But by the time the Northwest Territory was organized in 1787 (an area now known as the Mid-West, extending from the Ohio River to the Mississippi River), surplus population who competed with slaves for jobs and saw their wages lowered because of that competition had joined forces with moralists opposed to slavery on principle to turn the politics of the North in favor of "free labor". Congress had added a provision to the Northwest Ordinance organizing the territory that prevented any new states formed from it from legalizing slavery. When waves of German and Irish immigrants began arriving and moving to those territories for economic opportunity, the politics of free labor grew stronger. The Compromise of 1820 settling Missouri's petition for statehood as a slave-state and establishing a nation-wide line for legalized slavery (the southern border of Missouri, plus Missouri) delayed a true crisis, but at the price of turning up the heat over the long run.
Territorial growth of the United States. The Missouri Compromise
line can be seen in the northern border of Arkansaw Territory.

It first began to bubble to the surface while Hooker was still at West Point. A quick look at a map makes clear why. The Missouri Compromise line left only Arkansaw Territory (Arkansas and all but the panhandle of Oklahoma) for a future slave-state. So Americans had begun moving to Mexico and starting plantations, initially to the delight of the Mexican government, who had trouble controlling the native population of their northern territory. But as Texas grew, Mexico City decided to repeal the incentives they had put in place to attract the "Norteamericanos" (such as no property tax), and prohibit slavery in Texas. The immigrant Texans responded by declaring themselves an independent country.

In 1834, General Antonio Lopez de Santa Anna led a military coup against the Mexican government and made himself dictator. Two years later, he led an army to reassert control over the rebellious Texans (beginning with the bloody massacre of the Alamo) until his army was defeated by Texans under Sam Houston. Santa Anna was captured and signed a treaty recognizing the Republic of Texas, but when he returned to Mexico City, he learned he had been deposed and the government refused to recognize his treaty.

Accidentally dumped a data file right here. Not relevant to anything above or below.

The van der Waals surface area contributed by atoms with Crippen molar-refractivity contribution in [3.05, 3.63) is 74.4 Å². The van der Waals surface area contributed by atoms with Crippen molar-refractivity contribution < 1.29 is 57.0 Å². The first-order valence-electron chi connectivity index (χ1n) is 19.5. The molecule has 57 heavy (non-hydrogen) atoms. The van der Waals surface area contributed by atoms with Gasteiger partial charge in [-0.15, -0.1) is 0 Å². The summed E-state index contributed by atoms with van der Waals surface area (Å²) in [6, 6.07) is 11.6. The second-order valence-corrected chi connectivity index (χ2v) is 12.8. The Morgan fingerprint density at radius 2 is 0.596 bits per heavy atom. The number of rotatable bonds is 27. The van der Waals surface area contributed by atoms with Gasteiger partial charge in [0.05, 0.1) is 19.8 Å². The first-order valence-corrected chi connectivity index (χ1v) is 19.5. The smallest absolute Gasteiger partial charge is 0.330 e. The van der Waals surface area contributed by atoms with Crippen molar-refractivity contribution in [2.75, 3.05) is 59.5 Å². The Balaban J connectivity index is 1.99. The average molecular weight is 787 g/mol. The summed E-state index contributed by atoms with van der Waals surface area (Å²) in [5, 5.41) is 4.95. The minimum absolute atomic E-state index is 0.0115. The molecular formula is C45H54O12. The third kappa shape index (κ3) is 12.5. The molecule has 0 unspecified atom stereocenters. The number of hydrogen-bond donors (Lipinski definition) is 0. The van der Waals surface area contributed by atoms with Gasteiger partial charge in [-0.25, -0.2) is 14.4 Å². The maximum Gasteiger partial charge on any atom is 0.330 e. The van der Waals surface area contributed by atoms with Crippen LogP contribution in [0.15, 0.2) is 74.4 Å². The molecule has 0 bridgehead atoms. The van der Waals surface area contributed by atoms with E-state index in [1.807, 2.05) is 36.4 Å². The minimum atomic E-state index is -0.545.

For the next ten years, the status of Texas was ambiguous, with the Mexican government insisting it was in rebellion, and the Texas government appealing to the United States for a guarantee of protection (a promise to declare war on Mexico in the event Texas was invaded). Meanwhile in the United States, both Northerners and Southerners were pushing for expansion to the Pacific Ocean, the Northerners wanting to assert U.S. control of Oregon Territory, the Southerners to annex Texas and Alta California. Both sides saw that expansion as key to creating a government more favorable to their economic model.

In 1845, while Hooker was stationed with the 1st Artillery at Pensacola, Democrats (by now clearly led by Southerners, but still very strong in the urban North, especially among immigrants) were finally successful in annexing Texas. The Mexican government broke diplomatic relations and President James K. Polk sent Brigadier General Zachary Taylor, also from the Upper South (Polk was from Tennessee, Taylor from Virginia), to Texas in June. In order to secure Senate approval for the Treaty of Annexation, the text had been left ambiguous as to the southern border of the new state. Taylor deployed his force to defend Polk's preference of the Rio Grande as the border (the border recognized by Santa Anna back in 1836), to the fury of his political opponents, the Whig Party (even those who had supported annexation), who believed it should be further north at the traditional Mexican provincial border of Rio Nueces.